Democratic Republic of the Congo


The bloodshed of the 1994 Rwandan Genocide was not containable within one tiny nation.  When the Tutsi rebels captured Kigali and restored order, roughly 2 million Hutus, perpetrators and witnesses alike, fled across the border into the neighboring Democratic Republic of the Congo (then Zaire).  With them travelled the ethnic tensions that had precipitated the genocide, and the lake districts of eastern Congo were fertile ground for sowing fresh conflict.

Cross border raids by Hutu militias attempting to regain Rwanda had severely hurt diplomatic ties between Kigali and Kinshasa.  So in 1996, the Congo experienced the first of two major wars, which resulted in the decades-old Mobutu regime ousted from power and Laurent Kabila assuming the presidency.  Rwandan head of state Paul Kagame, a Tutsi, had been instrumental in orchestrating this coup, leaving a conspicuous Rwandan influence in its neighbor’s nascent government.  Pressure for Kabila to cut ties with his benefactors generated more strife and eventually culminated in “Africa’s World War.”  This Second Congolese War, the deadliest in modern African history, was exacerbated by a network of alliances that pitted the DR Congo’s allies Angola, Chad, and Zimbabwe against Burundi, Rwanda, and Uganda.  Various militia, of both Hutu and Tutsi loyalty, made this conflict particularly factionalized.  After five years of fighting, most of the nation’s eastern half was aligned with either Uganda or Rwanda.  The fringe areas around Congo’s Great Lakes became the war’s epicenter, which developed into two sub-conflicts – Ituri and Kivu.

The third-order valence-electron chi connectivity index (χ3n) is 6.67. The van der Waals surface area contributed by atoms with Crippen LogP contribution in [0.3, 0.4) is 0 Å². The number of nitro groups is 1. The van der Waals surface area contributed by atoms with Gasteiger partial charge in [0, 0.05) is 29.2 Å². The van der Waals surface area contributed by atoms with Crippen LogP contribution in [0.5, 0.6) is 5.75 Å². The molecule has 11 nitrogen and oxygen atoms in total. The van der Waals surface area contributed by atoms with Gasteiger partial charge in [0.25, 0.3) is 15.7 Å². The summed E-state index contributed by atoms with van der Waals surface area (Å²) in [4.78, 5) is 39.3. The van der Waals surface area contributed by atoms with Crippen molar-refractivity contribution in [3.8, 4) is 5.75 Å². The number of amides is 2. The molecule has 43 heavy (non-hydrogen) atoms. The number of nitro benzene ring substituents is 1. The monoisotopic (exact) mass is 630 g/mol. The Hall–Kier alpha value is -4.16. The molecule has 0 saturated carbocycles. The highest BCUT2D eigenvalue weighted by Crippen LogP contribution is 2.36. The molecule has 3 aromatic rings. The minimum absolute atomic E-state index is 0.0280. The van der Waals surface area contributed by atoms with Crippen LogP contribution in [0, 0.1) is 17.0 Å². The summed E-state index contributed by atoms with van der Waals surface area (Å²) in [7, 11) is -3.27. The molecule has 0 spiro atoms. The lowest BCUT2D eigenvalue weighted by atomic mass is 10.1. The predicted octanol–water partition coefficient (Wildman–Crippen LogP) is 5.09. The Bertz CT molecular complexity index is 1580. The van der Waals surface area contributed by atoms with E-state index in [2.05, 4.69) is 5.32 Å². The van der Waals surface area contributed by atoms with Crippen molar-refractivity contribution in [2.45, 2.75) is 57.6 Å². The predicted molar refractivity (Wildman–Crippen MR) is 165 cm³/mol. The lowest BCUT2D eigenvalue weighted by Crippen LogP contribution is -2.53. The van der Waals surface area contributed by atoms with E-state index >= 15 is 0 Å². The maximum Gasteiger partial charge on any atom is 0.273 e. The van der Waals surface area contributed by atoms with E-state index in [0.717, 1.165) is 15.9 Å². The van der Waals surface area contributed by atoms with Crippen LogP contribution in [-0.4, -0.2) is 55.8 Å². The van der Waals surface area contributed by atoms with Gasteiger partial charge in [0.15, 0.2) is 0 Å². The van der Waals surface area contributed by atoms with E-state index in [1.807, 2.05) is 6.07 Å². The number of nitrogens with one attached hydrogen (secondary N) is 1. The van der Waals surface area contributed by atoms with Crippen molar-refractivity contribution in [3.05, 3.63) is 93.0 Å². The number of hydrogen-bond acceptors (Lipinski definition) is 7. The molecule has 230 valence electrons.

The latter gave rise to a military chief named Laurent Nkunda, an old rebel comrade of President Kagame, and his successor, ICC indicted criminal Bosco Ntaganda.  These two warlords headed the National Congress for the Defence of the People (CNDP) to combat the various Hutu power groups in the region, using child soldiers and mass murder as a deplorable means to a pointless end.  The chaos throughout eastern Congo has taken well over 5 million lives, and holds the statistic of the deadliest conflict since World War II.

After an ineffectual peace treaty in 2009, government involvement in the conflict officially ended.  However, independent militias still operate under the auspices of no one, using civilian killings and rape as a tactic to further their ethnic agendas.  The lucrative mining industry in the region also provides a steady income for these armed groups, a point of controversy that has citizens worldwide demanding manufacturers buy minerals from other sources.  As long as conflicting national interests exist, Kivu and its nearby provinces will be a battlefield for the proxy war between the DR Congo and Rwanda, regardless of any treaty.


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